Harry Benjamin Bright, a retired physical education teacher ,, and an Army veteran who received a Purple Heart after the B-24 bomber he was serving on crashed during World War II, died Friday from complications of heart disease at Carroll County General Hospital. He was 68.
Mr. Bright joined the U.S. Army Air Corps after graduating from Patterson Park High School in 1944. He served in the South Pacific Theater and acted as a gunnery sergeant.
He sustained burns when the B-24 bomber he was serving on crashed.
"They were low on gas, and the engine quit," said his wife, Charlotte "Char-lee" Heagy Bright. "He said they were too young to be scared, too young and dumb."
Mr. Bright and his wife, who married in December 1948, lived in Westminster.
Mr. Bright enrolled at Western Maryland College in 1946, majoring in physical education and history.
He graduated in 1950, then taught for a short time at Stemmers Run Junior High School in Baltimore County before he was called back to active duty during the Korean War. He served for 15 months at Fort Knox, Ky.
In 1953, he joined the Maryland Army National Guard as a second lieutenant. He became a lieutenant colonel and commanded an infantry division in Baltimore.
In 1975, he left the National Guard and joined the Army Reserve, where he was promoted to colonel.
When he retired from the military -- he had received 12 medals -- he returned to teaching physical education in Baltimore County schools.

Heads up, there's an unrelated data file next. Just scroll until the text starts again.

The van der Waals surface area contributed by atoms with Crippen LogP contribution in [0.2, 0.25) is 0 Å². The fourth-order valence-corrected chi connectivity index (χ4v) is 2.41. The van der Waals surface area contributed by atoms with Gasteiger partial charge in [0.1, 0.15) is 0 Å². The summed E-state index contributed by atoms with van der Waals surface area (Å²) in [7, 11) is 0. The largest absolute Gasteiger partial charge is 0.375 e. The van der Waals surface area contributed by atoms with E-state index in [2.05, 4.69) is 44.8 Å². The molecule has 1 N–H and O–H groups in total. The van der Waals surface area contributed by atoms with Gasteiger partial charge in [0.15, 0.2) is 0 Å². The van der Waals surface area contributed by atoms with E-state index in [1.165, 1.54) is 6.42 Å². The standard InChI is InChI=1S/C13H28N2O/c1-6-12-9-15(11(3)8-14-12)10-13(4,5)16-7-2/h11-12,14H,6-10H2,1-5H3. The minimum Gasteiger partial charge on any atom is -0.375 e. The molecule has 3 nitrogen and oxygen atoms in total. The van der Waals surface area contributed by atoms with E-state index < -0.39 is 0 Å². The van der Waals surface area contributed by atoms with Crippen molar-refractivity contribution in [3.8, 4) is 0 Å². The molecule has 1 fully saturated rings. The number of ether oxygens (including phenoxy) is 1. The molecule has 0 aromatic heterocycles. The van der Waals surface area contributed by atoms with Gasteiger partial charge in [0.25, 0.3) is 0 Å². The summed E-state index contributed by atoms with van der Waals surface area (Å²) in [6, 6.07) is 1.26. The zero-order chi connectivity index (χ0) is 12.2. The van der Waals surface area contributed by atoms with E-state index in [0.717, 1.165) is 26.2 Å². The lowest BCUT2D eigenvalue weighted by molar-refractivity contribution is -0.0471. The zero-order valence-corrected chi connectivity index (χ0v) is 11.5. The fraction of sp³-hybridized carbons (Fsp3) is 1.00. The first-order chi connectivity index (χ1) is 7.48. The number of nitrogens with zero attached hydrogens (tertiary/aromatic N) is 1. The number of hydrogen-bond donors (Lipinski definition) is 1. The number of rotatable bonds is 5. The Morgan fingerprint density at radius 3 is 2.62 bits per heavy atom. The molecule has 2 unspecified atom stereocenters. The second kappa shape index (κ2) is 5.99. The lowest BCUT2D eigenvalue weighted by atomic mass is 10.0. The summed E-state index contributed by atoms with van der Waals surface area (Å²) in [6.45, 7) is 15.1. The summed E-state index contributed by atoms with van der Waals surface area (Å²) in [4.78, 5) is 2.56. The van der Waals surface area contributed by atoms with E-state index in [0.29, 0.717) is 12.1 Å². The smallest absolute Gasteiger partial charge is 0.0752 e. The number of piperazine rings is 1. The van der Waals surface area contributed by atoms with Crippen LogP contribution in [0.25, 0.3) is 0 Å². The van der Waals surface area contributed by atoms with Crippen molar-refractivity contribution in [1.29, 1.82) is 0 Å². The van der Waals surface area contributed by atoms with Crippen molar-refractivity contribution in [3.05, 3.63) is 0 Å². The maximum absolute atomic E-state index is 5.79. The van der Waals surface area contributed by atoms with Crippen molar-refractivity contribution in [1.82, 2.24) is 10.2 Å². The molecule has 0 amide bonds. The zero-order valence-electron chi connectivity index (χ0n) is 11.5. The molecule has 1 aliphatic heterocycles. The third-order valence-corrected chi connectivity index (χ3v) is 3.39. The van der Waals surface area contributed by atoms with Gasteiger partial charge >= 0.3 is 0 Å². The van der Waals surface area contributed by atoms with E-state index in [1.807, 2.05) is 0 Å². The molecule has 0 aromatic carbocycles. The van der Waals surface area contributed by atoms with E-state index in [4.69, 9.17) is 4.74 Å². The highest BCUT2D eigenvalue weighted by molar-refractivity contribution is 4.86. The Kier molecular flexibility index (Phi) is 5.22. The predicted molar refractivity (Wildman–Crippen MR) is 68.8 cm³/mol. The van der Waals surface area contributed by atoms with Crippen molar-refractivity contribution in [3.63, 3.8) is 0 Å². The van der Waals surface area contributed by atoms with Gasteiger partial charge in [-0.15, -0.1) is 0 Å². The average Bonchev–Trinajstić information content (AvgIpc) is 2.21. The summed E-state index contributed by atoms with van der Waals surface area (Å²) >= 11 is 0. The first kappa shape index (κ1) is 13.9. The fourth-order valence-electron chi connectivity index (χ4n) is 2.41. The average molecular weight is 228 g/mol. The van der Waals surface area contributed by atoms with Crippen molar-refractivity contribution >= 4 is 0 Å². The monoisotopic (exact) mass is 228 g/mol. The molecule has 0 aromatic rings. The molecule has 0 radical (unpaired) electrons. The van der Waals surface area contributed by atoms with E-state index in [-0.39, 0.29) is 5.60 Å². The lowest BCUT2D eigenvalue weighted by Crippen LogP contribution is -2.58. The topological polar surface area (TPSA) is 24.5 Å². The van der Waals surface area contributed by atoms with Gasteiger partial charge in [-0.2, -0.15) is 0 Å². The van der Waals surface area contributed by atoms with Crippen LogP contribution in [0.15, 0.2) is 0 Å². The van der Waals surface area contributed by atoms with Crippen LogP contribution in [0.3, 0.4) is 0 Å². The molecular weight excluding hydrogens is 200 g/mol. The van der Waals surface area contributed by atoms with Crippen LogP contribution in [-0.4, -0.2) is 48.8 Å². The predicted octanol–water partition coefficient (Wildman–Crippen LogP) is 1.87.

He also taught at Towson Towne Junior High, Franklin Junior High and Pikesville Junior High schools. He retired from the Baltimore County public school system in 1980.
Mr. Bright was a member of the National Education Association; the Maryland Retired Teachers' Association; Retired Teachers Association of Baltimore County; Retired Officers Association; Westminster Elks Lodge No. 2277; the American Legion, Carroll Post No. 31; and the National Guard Association.
He attended St. John Roman Catholic Church of Westminster.
He was to have been honored in May at Patterson Park High School for designing and making the school's flag in 1944 with the help of his sister.
"They moved the kitchen table and used a big sheet," his wife recalled of the flag's fabrication. "He drew and painted, and she held it."
Although Mr. Bright had no formal art training, he was a talented artist, fluent in pastels, water colors and other media.
Mr. Bright collected baseball cards and other items. He also liked fishing and traveling.
He was born Sept. 18, 1925, in East Baltimore.
At Patterson Park High, he was on the track team and played football.
A Mass of Christian burial will be offered 11 a.m. tomorrow at St. John in Westminster. Interment will be at Krider's Church Cemetery.
In addition to his wife, he is survived by three sons, Gregory Bright of Westminster, Matthew Bright of Lynchburg, Va., and Christopher Bright of Baltimore; a daughter, Leslee Bright of Baltimore; a brother, Gen. Elmer F. Bright of Timonium; a sister, ,, Elizabeth Catterton of Baltimore; three grandchildren; and three great-grandchildren.
Memorial donations may be made to the Carroll County General Hospital Critical Care Unit, Memorial Drive, Westminster 21157.